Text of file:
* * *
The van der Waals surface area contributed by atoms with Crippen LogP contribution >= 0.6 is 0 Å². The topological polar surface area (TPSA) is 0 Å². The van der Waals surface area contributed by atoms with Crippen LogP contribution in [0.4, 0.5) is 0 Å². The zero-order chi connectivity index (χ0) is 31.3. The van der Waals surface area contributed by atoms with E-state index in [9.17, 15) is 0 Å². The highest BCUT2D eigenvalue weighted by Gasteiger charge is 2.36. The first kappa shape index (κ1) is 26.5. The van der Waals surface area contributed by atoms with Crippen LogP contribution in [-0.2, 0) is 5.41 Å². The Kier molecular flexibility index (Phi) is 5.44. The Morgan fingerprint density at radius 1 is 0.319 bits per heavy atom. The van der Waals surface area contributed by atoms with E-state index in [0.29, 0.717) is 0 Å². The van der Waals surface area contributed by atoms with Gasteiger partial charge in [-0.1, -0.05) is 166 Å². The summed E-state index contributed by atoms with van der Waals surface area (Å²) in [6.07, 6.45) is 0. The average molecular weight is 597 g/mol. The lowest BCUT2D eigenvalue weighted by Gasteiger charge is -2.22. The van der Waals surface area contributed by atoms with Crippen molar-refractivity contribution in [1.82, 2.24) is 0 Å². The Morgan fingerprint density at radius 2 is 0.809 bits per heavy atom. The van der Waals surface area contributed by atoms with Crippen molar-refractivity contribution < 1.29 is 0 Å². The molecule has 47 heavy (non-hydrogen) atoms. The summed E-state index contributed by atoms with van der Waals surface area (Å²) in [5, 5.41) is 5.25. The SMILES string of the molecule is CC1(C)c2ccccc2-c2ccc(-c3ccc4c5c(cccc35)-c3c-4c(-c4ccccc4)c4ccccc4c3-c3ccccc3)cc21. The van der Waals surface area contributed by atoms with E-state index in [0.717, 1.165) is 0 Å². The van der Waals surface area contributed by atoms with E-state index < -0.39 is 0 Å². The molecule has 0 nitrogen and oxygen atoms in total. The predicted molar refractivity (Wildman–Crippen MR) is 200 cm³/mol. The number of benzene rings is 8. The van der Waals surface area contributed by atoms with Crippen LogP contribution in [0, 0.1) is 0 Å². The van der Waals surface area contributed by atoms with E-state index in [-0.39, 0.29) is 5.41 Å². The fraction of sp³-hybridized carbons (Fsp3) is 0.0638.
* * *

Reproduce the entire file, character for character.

The van der Waals surface area contributed by atoms with Crippen LogP contribution >= 0.6 is 0 Å². The topological polar surface area (TPSA) is 0 Å². The van der Waals surface area contributed by atoms with Crippen LogP contribution in [0.4, 0.5) is 0 Å². The zero-order chi connectivity index (χ0) is 31.3. The van der Waals surface area contributed by atoms with E-state index in [9.17, 15) is 0 Å². The highest BCUT2D eigenvalue weighted by Gasteiger charge is 2.36. The first kappa shape index (κ1) is 26.5. The van der Waals surface area contributed by atoms with Crippen LogP contribution in [-0.2, 0) is 5.41 Å². The Kier molecular flexibility index (Phi) is 5.44. The Morgan fingerprint density at radius 1 is 0.319 bits per heavy atom. The van der Waals surface area contributed by atoms with E-state index in [0.29, 0.717) is 0 Å². The van der Waals surface area contributed by atoms with Gasteiger partial charge in [-0.1, -0.05) is 166 Å². The summed E-state index contributed by atoms with van der Waals surface area (Å²) in [6.07, 6.45) is 0. The average molecular weight is 597 g/mol. The lowest BCUT2D eigenvalue weighted by Gasteiger charge is -2.22. The van der Waals surface area contributed by atoms with Crippen molar-refractivity contribution in [1.82, 2.24) is 0 Å². The Morgan fingerprint density at radius 2 is 0.809 bits per heavy atom. The van der Waals surface area contributed by atoms with Crippen molar-refractivity contribution < 1.29 is 0 Å². The molecule has 47 heavy (non-hydrogen) atoms. The summed E-state index contributed by atoms with van der Waals surface area (Å²) in [5, 5.41) is 5.25. The SMILES string of the molecule is CC1(C)c2ccccc2-c2ccc(-c3ccc4c5c(cccc35)-c3c-4c(-c4ccccc4)c4ccccc4c3-c3ccccc3)cc21. The van der Waals surface area contributed by atoms with E-state index in [0.717, 1.165) is 0 Å². The van der Waals surface area contributed by atoms with E-state index < -0.39 is 0 Å². The molecule has 0 nitrogen and oxygen atoms in total. The predicted molar refractivity (Wildman–Crippen MR) is 200 cm³/mol. The number of benzene rings is 8. The van der Waals surface area contributed by atoms with Crippen LogP contribution in [0, 0.1) is 0 Å². The van der Waals surface area contributed by atoms with E-state index in [-0.39, 0.29) is 5.41 Å². The fraction of sp³-hybridized carbons (Fsp3) is 0.0638.